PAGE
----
Republican presidential nominee Donald Trump kept a promise Wednesday to visit Flint. But he was not greeted warmly in a city that’s struggling with a water crisis caused by government dysfunction.
Trump toured Flint’s water treatment plant and then traveled to an inner city church.
Trump tried to deliver an address from prepared remarks, where he said he was the person to fix Flint’s water crisis and economic troubles.
“We can fix this problem. It’s going to take time,” he said. “It’s amazing the damage that’s been done, but we’ll get it fixed, and it will be fixed quickly – if I’m elected, but it will be fixed quickly and effectively and Flint will come back.”
But Trump was interrupted by questions from the small audience that seemed to throw him off. And, when he attacked Democratic nominee Hillary Clinton, Pastor Faith-Green Timmons cut him off.
“She’s failed on foreign policy, everything she touched didn’t work out, nothing. Now Hillary Clinton,” said Trump.
“Mister Trump, I invited you here to thank us for helping Flint, not to give a political speech.”
“OK. That’s good,” responded a seemingly contrite Trump.
As he left, he waved to the small crowd gathered outside that jeered in return and waved signs for Democratic nominee Hillary Clinton.
But Trump was not without supporters during his visit.
Demonstrators both for and against the Republican presidential candidate gathered along a highway near the Flint water plant as Trump was about to embark on his visit.
“Everything he stands for – making America great again,” said Robert Owens, who lives in the Flint suburb of Clio. He sported an NRA cap and waved a Trump sign at passing cars and trucks. He says Trump is the person to fix Flint and other struggling cities.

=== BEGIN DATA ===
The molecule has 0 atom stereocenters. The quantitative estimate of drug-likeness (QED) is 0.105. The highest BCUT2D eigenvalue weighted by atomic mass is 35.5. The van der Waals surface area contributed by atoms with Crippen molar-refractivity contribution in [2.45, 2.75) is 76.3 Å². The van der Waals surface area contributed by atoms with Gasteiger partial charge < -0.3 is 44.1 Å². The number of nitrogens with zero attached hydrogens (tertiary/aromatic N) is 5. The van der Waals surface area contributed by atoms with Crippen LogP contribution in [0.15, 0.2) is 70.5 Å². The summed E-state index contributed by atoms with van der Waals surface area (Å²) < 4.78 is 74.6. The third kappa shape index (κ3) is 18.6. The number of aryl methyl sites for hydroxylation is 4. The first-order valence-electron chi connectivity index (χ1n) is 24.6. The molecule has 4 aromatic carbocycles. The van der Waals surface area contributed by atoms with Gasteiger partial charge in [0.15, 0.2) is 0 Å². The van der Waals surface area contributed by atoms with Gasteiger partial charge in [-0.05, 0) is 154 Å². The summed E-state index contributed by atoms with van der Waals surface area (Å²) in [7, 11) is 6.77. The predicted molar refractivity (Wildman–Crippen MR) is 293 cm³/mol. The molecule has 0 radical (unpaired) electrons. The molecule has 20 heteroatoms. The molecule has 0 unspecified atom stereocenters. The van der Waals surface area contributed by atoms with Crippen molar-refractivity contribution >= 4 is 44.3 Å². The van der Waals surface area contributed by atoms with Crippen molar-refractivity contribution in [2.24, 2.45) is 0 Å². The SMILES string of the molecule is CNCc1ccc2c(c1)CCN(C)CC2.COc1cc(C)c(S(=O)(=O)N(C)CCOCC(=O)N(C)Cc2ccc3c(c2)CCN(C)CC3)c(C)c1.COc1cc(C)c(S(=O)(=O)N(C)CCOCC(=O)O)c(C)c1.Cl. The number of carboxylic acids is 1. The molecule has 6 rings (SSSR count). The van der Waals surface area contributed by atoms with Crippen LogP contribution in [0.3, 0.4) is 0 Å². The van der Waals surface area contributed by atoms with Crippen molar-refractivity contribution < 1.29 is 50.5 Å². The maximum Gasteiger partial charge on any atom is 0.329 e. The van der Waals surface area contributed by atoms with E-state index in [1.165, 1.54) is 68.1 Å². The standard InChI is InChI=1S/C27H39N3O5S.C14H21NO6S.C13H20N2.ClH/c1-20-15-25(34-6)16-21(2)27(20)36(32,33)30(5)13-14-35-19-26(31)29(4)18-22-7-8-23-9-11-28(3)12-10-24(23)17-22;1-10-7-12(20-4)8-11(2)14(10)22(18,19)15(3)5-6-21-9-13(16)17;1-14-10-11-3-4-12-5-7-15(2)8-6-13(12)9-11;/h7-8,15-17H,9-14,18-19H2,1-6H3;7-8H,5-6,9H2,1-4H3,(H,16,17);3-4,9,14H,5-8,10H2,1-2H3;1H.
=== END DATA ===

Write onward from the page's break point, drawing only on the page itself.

“These people are yelling they want Flint water better. Why not vote for someone who can do that?”
The pro- and anti-Trump demonstrators got into some heated arguments at times. The Trump critics said the visit is just a campaign stunt with two months to go before the election.
Leslie Wilson was wearing a “Flint Lives Matter” t-shirt and wore a string of empty plastic water bottles around her waist. She doesn’t think Trump really cares about the city’s water crisis, or helping Flint.
“Sixty days before the election, he’s obviously just trying to get a little publicity stunt, so he can get an extra couple of followers, an extra couple of people to vote for him,” she said. “That’s all it is.”
Democratic presidential nominee Hillary Clinton visited Flint and addressed a church congregation in February.